In an ideal world we'd have total backwards compatibility and purchases could just be rolled forward to successor platforms. However, we've instead got to rely upon games preservation efforts to step in when the commercial life is over.

Matt_Barber

dmcc0

@Matt_Barber That's the thing though, we just don't know how much it costs to run an online store and how that compares to producing physical copies - it's all just speculation.
I've given an example where a publisher said they'd make way less with physical and you've essentially dismissed it as being an indie and an outlier then come up with your own numbers with no sources to back them up. I'm not saying you're wrong, just that we've no idea how much they're making on those because nobody is releasing that info to the public.

As I said in my previous post, for those massive publishers there's probably not a huge difference between physical & digital cost because economics of scale mean they are spreading it out among many millions of sales/titles and they have the power to negotiate better deals with stores for physical copies, but not every game sells FIFA or Mario Kart numbers.

For those not doing millions of units there must be a point where it's cost prohibitive (or just cost more than digital) to produce a physical copy otherwise there wouldn't be so many digital-only games on the eShop and other storefronts. Even a relatively big title like Doom Eternal only got a digital release on Switch - why was that? Who knows, but I think the cost of producing a physical version certainly seems like a plausible reason.

On PC you have Steam, Epic, GoG, XBox Store and I'm sure most of the big publishers you can buy from direct too (EA etc) which pushes the prices down even more so I'm not sure Valve have quite the domination they had in previous years. I'd even argue that the console storefronts probably have it a little easier than Valve do now on PC as there's no real competition; you can only buy from the specific storefront. Sure, the hardware only has a limited life, but then the next one comes along and the sales keep coming on the new hardware, but the hardware is tied to the console - I can't buy a digital copy of a Switch game from anywhere other than the eshop.

It only becomes an issue when you are keeping legacy storefronts open for a limited amount of users and I think they are slowly realising that - eg Sony with the PS3 & Vita Stores - if those platforms were integrated into the current storefront it would likely cost much less to maintain.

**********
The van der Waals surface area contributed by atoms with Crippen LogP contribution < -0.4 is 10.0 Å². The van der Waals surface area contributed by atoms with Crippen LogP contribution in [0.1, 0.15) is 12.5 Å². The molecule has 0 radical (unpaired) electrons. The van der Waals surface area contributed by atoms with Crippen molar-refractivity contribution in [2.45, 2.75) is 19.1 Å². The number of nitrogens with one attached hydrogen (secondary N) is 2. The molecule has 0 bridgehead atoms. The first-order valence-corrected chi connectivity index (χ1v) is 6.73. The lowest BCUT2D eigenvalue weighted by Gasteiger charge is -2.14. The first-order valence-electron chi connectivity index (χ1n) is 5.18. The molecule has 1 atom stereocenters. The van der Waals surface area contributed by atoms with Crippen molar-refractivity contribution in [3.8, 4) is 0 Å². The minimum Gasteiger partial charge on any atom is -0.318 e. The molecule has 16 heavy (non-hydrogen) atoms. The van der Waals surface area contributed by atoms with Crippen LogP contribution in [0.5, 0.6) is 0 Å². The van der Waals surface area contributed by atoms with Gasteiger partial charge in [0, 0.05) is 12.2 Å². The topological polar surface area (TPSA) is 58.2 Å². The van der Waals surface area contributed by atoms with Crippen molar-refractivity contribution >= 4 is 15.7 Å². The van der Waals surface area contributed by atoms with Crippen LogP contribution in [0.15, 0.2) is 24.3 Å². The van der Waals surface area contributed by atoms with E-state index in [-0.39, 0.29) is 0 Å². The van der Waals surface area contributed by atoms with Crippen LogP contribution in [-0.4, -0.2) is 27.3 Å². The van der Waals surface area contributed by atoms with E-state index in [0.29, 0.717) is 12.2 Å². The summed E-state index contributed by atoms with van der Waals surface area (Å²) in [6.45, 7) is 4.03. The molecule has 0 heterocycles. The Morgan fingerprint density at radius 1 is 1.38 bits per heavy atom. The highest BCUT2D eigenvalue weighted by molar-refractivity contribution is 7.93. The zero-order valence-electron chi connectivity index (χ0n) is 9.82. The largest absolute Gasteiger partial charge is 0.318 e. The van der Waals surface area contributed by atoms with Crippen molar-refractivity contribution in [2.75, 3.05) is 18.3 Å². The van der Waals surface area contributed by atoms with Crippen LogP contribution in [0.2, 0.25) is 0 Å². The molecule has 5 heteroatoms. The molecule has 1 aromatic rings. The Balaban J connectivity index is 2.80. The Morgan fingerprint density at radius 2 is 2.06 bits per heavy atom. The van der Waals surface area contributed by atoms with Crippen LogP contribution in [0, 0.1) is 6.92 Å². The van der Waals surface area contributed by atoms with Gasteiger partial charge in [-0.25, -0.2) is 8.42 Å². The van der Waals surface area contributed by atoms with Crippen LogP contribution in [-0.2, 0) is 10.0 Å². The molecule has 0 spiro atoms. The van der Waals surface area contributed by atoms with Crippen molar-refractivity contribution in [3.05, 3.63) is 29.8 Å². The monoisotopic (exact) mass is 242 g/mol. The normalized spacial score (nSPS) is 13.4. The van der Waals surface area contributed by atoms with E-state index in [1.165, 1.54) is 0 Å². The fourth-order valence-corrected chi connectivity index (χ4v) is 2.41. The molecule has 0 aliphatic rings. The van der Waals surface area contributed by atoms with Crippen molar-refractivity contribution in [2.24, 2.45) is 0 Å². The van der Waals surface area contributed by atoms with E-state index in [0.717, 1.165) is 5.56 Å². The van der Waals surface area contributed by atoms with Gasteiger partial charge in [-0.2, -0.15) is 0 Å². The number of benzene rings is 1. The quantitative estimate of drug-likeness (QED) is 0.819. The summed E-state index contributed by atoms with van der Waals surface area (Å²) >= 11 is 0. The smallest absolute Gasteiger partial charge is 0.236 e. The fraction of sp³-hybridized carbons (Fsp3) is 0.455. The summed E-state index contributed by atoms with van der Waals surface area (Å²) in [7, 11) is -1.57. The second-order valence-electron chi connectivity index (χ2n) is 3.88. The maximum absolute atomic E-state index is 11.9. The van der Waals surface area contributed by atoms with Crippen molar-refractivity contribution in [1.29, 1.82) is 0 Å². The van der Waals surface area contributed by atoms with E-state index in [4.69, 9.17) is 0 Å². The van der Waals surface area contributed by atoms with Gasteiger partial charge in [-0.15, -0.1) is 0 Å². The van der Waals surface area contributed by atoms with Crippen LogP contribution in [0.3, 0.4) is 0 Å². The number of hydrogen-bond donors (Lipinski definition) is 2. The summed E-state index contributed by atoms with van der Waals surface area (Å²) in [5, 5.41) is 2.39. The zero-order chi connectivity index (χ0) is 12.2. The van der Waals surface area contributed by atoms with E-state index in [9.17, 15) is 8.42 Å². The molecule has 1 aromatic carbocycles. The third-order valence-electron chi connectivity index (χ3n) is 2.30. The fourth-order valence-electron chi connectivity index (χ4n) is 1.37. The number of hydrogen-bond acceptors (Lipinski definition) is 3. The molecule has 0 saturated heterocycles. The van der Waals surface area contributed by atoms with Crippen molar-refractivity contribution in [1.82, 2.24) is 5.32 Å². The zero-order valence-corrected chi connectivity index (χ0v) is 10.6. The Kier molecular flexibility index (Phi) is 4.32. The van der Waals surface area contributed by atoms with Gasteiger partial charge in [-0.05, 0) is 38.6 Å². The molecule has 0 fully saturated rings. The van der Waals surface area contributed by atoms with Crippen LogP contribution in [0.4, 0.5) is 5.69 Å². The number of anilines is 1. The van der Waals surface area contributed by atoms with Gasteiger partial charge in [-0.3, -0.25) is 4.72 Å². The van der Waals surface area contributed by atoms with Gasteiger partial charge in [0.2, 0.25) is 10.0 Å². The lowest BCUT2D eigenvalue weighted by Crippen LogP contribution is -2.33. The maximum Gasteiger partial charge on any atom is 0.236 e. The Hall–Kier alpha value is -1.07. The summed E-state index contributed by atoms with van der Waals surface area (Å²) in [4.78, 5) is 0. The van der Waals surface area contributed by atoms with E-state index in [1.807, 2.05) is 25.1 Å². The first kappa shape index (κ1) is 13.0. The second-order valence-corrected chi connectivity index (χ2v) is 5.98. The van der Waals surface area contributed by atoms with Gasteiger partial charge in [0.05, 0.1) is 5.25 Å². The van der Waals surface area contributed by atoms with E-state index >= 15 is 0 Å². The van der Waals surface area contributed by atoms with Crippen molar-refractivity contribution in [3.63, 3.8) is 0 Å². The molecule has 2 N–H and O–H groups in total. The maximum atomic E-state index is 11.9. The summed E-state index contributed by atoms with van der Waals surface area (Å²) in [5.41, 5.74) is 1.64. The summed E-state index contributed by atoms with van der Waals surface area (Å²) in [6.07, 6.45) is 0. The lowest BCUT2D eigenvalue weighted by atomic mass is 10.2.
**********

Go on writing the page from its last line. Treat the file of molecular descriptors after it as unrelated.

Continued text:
I suspect that going forward they'll try not to rework the entire store for each new hardware generation if they can help it (hopefully). Microsoft have already done this to an extent with the Xbox store where I can buy backwards compatible original Xbox, 360 & XB One games via the store on my Series console and this definitely feels like the way forward.

Whether Nintendo and Sony will follow that in the future is debatable, but I'd love to be able to fire up "Switch 2" or whatever they call it and be able to access the Nintendo Store (rather than the Switch 2 store) and still be able to play all my Switch purchases and buy Switch titles too. The ideal situation would be access to stuff from previous Generations like my 3DS purchases and even still buy stuff from the past if I wanted - much like I can on PC - but I realise that never going to happen with the myriad hardware differences through the generations. I can dream though!

Anyway, I'm starting to veer a little too off topic so will get back to my point that we don't really know what the difference between physical & digital cost are, but to me (and many others) it makes sense that, with the exception of maybe the top selling publishers, it would likely be less expensive to produce a game digitally than physically. Given the the info that's out there (or lack of proof otherwise) I've not really seen anything to change my opinion that prices of digital games are artificially high. Whether this is because of greed, keeping stores on-side, keeping the perception of value or something else I'm not really sure.

dmcc0